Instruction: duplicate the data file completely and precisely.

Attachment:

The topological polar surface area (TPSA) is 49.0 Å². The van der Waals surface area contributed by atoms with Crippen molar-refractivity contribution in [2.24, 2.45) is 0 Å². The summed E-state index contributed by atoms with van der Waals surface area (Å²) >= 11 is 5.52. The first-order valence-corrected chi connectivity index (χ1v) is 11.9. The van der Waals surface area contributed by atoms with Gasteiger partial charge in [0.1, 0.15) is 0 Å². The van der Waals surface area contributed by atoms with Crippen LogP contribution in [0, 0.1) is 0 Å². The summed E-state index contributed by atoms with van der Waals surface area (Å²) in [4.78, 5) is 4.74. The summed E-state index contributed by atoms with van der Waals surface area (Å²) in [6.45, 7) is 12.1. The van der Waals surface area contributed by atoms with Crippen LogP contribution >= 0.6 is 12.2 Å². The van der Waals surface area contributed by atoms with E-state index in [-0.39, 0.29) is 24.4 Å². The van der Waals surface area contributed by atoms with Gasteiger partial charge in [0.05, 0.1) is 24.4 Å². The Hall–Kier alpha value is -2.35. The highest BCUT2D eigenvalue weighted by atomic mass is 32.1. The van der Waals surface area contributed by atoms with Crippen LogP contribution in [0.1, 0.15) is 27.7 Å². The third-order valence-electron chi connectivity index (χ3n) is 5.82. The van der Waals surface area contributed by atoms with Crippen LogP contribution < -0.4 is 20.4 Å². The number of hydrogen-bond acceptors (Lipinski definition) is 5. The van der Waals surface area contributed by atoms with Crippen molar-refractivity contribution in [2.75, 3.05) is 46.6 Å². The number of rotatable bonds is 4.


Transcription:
The topological polar surface area (TPSA) is 49.0 Å². The van der Waals surface area contributed by atoms with Crippen molar-refractivity contribution in [2.24, 2.45) is 0 Å². The summed E-state index contributed by atoms with van der Waals surface area (Å²) >= 11 is 5.52. The first-order valence-corrected chi connectivity index (χ1v) is 11.9. The van der Waals surface area contributed by atoms with Gasteiger partial charge in [0.1, 0.15) is 0 Å². The van der Waals surface area contributed by atoms with Crippen LogP contribution in [0, 0.1) is 0 Å². The summed E-state index contributed by atoms with van der Waals surface area (Å²) in [4.78, 5) is 4.74. The summed E-state index contributed by atoms with van der Waals surface area (Å²) in [6.45, 7) is 12.1. The van der Waals surface area contributed by atoms with Crippen LogP contribution >= 0.6 is 12.2 Å². The van der Waals surface area contributed by atoms with E-state index in [-0.39, 0.29) is 24.4 Å². The van der Waals surface area contributed by atoms with Gasteiger partial charge in [0.05, 0.1) is 24.4 Å². The Hall–Kier alpha value is -2.35. The highest BCUT2D eigenvalue weighted by atomic mass is 32.1. The van der Waals surface area contributed by atoms with Crippen LogP contribution in [0.1, 0.15) is 27.7 Å². The third-order valence-electron chi connectivity index (χ3n) is 5.82. The van der Waals surface area contributed by atoms with Crippen LogP contribution < -0.4 is 20.4 Å². The number of hydrogen-bond acceptors (Lipinski definition) is 5. The van der Waals surface area contributed by atoms with Crippen molar-refractivity contribution in [2.75, 3.05) is 46.6 Å². The number of rotatable bonds is 4.